I’ve been testing all the big block collections, and it’s time for Ultimate Blocks. Not to be confused with Ultimate Addons, a different block collection.
Ultimate Blocks comes with 20 different blocks, let’s see if I want any of them in my personal collection:
Button — It says “improved” but since I didn’t see the original, hard to say. It has four different sizes, flex/fixed/full width, colours or transparent, rounded or square, etc. What doesn’t work for me is that it is just one button…if you wanted to put several side-by-side (like a horizontal menu), you’d have to wrap it in some other kind of box/container.
Call to Action — Title, text and a button, nothing unusual, but I do like the button is set up so that it overlaps the container (i.e. half-in, half-out). Not bad.
Click to Tweet — I suppose if you were trying to get a campaign going, you could write a default tweet and then click the button to share.
As you can see from about 10 of my last 20 posts, I’m on a run testing out various blocks on my Gutenberg site. The next “collection” to consider is called “premium blocks” and we’ll see if it lives up to the name. There are 12 blocks in the collection:
Accordion — A really nice simple accordion block. I already have one with massive styling with Stackable, or highly workable with Kadence, but if I didn’t, this one would definitely get the job done. Easy to add items above each other, and then once created, to change typography, spacing, borders, padding, and even shadows. Nice.
Banner — I have no use for it, but it is a block to put an image with a title and description over it, with some basic animation. There are six options, and depending on which you choose, the title and description pop up when you hover, or the description is added, or the title slides in, etc.
All of the block collections ((default ones, JetPack, Advanced Gutenberg, Atomic Blocks, Kadence, Qodeblock, Stackable, and Ultimate Addons) come with multiple block options that let you better organize text on the page. There are lists, tables, columns, forms, tabs, accordions, and speciality tools. Let’s get started, as this is a big area.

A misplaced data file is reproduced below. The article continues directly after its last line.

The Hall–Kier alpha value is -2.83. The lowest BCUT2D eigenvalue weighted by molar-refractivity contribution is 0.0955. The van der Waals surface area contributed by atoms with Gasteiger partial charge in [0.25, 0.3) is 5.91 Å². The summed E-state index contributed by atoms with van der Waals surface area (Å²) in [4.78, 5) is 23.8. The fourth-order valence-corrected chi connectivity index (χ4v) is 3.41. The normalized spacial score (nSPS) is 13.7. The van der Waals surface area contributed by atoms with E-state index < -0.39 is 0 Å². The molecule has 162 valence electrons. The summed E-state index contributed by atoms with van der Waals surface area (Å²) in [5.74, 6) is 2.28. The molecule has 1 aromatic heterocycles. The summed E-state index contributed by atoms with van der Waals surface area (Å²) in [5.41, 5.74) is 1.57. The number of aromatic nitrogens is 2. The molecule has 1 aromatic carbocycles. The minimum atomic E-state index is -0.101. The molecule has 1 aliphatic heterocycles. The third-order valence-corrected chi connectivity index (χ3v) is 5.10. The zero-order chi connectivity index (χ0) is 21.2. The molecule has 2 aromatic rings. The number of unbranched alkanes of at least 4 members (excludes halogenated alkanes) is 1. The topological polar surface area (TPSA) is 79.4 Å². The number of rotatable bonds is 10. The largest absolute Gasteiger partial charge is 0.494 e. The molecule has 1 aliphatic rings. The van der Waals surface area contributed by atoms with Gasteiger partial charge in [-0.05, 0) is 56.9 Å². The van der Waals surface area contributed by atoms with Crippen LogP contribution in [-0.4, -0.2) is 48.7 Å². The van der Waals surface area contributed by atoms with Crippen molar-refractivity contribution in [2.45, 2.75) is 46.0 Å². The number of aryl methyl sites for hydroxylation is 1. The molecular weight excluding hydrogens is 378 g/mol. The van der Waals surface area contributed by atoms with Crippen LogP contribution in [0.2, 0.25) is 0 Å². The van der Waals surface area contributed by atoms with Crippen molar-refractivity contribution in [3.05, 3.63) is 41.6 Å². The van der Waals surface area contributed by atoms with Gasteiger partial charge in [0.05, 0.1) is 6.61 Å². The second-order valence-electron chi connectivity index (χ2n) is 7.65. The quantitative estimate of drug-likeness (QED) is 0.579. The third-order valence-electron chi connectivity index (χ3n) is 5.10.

For lists, the default block is called simply List. Not much you can do with it — it’s either bullets or numbers, and if it is numbers, all you can do is change the starting value. If it is bullets, you can’t even change the look or feel.
Advanced Gutenberg has its Advanced List. At first, I thought it was going to give me more control over numbered lists, but alas, no. It is about icons — 14 very basic ones, in fact. » Read the rest
All of the main block collections come with a “button” block (default blocks, Advanced Gutenberg, Atomic Blocks, Kadence, Qodeblock, Stackable, and Ultimate Addons). The purpose is simple — add some text, add a URL, add some styling, and when the user clicks on it, it goes to the link.
The default Buttons block is relatively simple, as most of them are…you can choose whether it opens in the same window or a new window, the size of the button (small, medium, large or extra-large), the button shape (square, rounded square or circular — more like ovals), button colour, and text colour, and of course the URL. Easier than using shortcodes as I used to have to do before Gutenberg. They work, they’re functional, but the real challenge is they only really work if you want one. Which is ironic since they name the block in the plural, but do not have any options to put several side-by-side, unless you wrap them in some sort of table or other type grid block. » Read the rest
The default blocks in Gutenberg blocks includes a “group” block. Atomic Blocks, Qodeblock and Stackable added their own called “container”. The point of these “parent” blocks is to add a container around a bunch of nested blocks within it. Suppose, for example, you have four blocks that always go together — a header, a paragraph of text, an image, and some links. You could put those four inside a block, and then if you want to move them around a page, you just move the big container block, and all of those sub-blocks / child blocks will move at once. They stay together. Alternatively, where it becomes really useful is if you put the four child blocks in a reusable group block, say for example instructions on how to do something that you frequently refer to in your posts, and you can dump that block in anytime you need it.
While that can also start to make a site look repetitive in a blogging world, one area where it could be useful in my site is the close-out of a book review. » Read the rest